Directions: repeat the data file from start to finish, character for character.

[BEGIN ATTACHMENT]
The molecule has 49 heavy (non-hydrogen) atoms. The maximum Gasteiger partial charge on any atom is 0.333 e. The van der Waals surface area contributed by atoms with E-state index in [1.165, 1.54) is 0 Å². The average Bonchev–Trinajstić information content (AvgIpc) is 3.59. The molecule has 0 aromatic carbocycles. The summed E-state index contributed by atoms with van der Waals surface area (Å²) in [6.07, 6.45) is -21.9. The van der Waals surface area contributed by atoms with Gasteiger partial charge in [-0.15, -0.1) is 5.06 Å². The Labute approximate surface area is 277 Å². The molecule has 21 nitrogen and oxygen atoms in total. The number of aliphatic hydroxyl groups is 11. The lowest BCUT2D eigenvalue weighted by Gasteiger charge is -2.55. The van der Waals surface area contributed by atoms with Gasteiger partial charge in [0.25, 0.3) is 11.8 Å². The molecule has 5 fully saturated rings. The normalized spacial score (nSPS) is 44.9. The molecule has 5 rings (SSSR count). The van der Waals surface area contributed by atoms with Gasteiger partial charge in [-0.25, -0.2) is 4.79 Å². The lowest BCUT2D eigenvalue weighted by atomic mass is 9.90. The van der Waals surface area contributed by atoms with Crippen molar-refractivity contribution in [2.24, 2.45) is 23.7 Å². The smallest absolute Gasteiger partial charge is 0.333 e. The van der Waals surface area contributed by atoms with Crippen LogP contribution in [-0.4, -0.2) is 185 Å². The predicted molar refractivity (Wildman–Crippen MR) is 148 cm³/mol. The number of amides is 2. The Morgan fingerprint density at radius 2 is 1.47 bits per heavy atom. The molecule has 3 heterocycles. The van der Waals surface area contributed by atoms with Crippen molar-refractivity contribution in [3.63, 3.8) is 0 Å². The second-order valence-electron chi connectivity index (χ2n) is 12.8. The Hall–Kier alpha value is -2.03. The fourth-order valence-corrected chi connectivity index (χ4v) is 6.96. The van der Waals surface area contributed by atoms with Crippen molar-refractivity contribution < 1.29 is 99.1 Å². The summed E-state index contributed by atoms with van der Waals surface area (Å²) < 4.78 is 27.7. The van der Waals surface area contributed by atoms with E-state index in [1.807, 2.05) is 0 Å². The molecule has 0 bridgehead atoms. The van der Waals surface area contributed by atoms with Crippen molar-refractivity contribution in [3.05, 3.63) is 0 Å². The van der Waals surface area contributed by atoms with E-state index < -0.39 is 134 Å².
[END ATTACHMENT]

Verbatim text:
The molecule has 49 heavy (non-hydrogen) atoms. The maximum Gasteiger partial charge on any atom is 0.333 e. The van der Waals surface area contributed by atoms with E-state index in [1.165, 1.54) is 0 Å². The average Bonchev–Trinajstić information content (AvgIpc) is 3.59. The molecule has 0 aromatic carbocycles. The summed E-state index contributed by atoms with van der Waals surface area (Å²) in [6.07, 6.45) is -21.9. The van der Waals surface area contributed by atoms with Gasteiger partial charge in [-0.15, -0.1) is 5.06 Å². The Labute approximate surface area is 277 Å². The molecule has 21 nitrogen and oxygen atoms in total. The number of aliphatic hydroxyl groups is 11. The lowest BCUT2D eigenvalue weighted by Gasteiger charge is -2.55. The van der Waals surface area contributed by atoms with Gasteiger partial charge in [0.25, 0.3) is 11.8 Å². The molecule has 5 fully saturated rings. The normalized spacial score (nSPS) is 44.9. The molecule has 5 rings (SSSR count). The van der Waals surface area contributed by atoms with Gasteiger partial charge in [-0.25, -0.2) is 4.79 Å². The lowest BCUT2D eigenvalue weighted by atomic mass is 9.90. The van der Waals surface area contributed by atoms with Crippen molar-refractivity contribution in [2.24, 2.45) is 23.7 Å². The smallest absolute Gasteiger partial charge is 0.333 e. The van der Waals surface area contributed by atoms with Crippen LogP contribution in [-0.4, -0.2) is 185 Å². The predicted molar refractivity (Wildman–Crippen MR) is 148 cm³/mol. The number of amides is 2. The Morgan fingerprint density at radius 2 is 1.47 bits per heavy atom. The molecule has 3 heterocycles. The van der Waals surface area contributed by atoms with Crippen molar-refractivity contribution in [3.63, 3.8) is 0 Å². The second-order valence-electron chi connectivity index (χ2n) is 12.8. The Hall–Kier alpha value is -2.03. The fourth-order valence-corrected chi connectivity index (χ4v) is 6.96. The van der Waals surface area contributed by atoms with Crippen molar-refractivity contribution < 1.29 is 99.1 Å². The summed E-state index contributed by atoms with van der Waals surface area (Å²) < 4.78 is 27.7. The van der Waals surface area contributed by atoms with E-state index in [1.807, 2.05) is 0 Å². The molecule has 0 bridgehead atoms. The van der Waals surface area contributed by atoms with Crippen molar-refractivity contribution in [3.05, 3.63) is 0 Å². The van der Waals surface area contributed by atoms with E-state index < -0.39 is 134 Å².